There’s a DOM manipulation gotcha in IE10 that just got me, and Google didn’t help much, so I’m giving Google something to show anyone who has this problem in the future.
When you dynamically generate a form input in Internet Explorer 10 the you must set the type attribute before doing anything else to the element, otherwise any values you set will be ignored when submitting the form, and in some cases will not be displayed. When inspecting elements using IE’s developer tools, however, the correct value appears in the generated document tree.
So this works as expected:
var sub = document.createElement('input'); sub.setAttribute('type', 'submit'); sub.setAttribute('value', 'Submit Generated Button');But this doesn't:
var sub = document.createElement('input'); sub.setAttribute('value', 'Submit Generated Button'); sub.setAttribute('type', 'submit');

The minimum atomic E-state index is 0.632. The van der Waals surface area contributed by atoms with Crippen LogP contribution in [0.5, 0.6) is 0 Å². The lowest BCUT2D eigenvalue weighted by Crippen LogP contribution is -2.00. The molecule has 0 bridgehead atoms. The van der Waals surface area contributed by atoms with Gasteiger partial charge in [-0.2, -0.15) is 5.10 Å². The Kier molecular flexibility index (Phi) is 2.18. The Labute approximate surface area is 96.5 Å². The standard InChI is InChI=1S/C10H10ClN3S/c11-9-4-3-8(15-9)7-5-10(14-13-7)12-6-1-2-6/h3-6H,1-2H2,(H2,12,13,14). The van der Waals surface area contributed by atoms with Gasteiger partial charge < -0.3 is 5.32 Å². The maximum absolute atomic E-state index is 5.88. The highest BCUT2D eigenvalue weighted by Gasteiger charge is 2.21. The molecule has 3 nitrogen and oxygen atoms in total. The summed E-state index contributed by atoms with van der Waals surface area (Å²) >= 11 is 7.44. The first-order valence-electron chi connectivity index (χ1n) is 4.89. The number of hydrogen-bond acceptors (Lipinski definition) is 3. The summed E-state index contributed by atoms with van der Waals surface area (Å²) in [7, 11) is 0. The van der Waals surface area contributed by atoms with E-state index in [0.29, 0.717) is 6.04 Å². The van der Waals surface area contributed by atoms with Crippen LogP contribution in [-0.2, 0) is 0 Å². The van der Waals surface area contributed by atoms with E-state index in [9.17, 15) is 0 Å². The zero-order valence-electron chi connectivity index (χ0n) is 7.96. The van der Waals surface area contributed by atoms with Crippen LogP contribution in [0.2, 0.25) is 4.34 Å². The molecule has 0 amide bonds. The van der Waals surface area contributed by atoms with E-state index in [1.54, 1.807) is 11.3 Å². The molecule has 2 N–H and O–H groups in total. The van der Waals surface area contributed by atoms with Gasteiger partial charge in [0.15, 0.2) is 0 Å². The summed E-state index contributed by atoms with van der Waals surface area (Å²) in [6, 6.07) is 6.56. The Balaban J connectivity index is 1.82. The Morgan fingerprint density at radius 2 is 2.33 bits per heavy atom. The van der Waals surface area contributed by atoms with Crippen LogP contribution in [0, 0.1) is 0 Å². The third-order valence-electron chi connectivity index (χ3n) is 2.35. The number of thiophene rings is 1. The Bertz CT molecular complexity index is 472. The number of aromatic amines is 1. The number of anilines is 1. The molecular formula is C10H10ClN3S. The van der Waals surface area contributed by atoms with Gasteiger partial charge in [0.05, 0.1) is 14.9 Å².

This is particularly hard to catch with radio buttons and checkboxes, (this is what got me). Their default value is “on” which doesn’t tell me much, especially if you’re submitting an array of them.
Here’s a demo. The first button shows its value, (and submits its value), and the second shows, (and submits) the default of “Submit Query.”
The only documentation I found on this behaviour is a passing sentence in the createElement documentation at MSDN. When they say “then set the type property to the appropriate value in the next line of code” they’re serious about the next line of code.
Also, who chooses “Submit Query” as a default value for a submit button in 2013 anyway? Are they trying to confuse people? Shouldn’t it just be “Submit”?
Thanks for this! I’d had a problem with the occasional form enquiry where the checkbox fields weren’t being included, but hadn’t been able to reproduce the bug—until I eventually tried it in IE10. Your solution solved the issue immediately.
I would have thought it an apparent enough IE quirk that it would be mentioned on w3 or somewhere, but this blog post is literally the only place I’ve seen it even acknowledged. I guess creating html forms in DOM must be out of vogue.
Much appreciated, once again.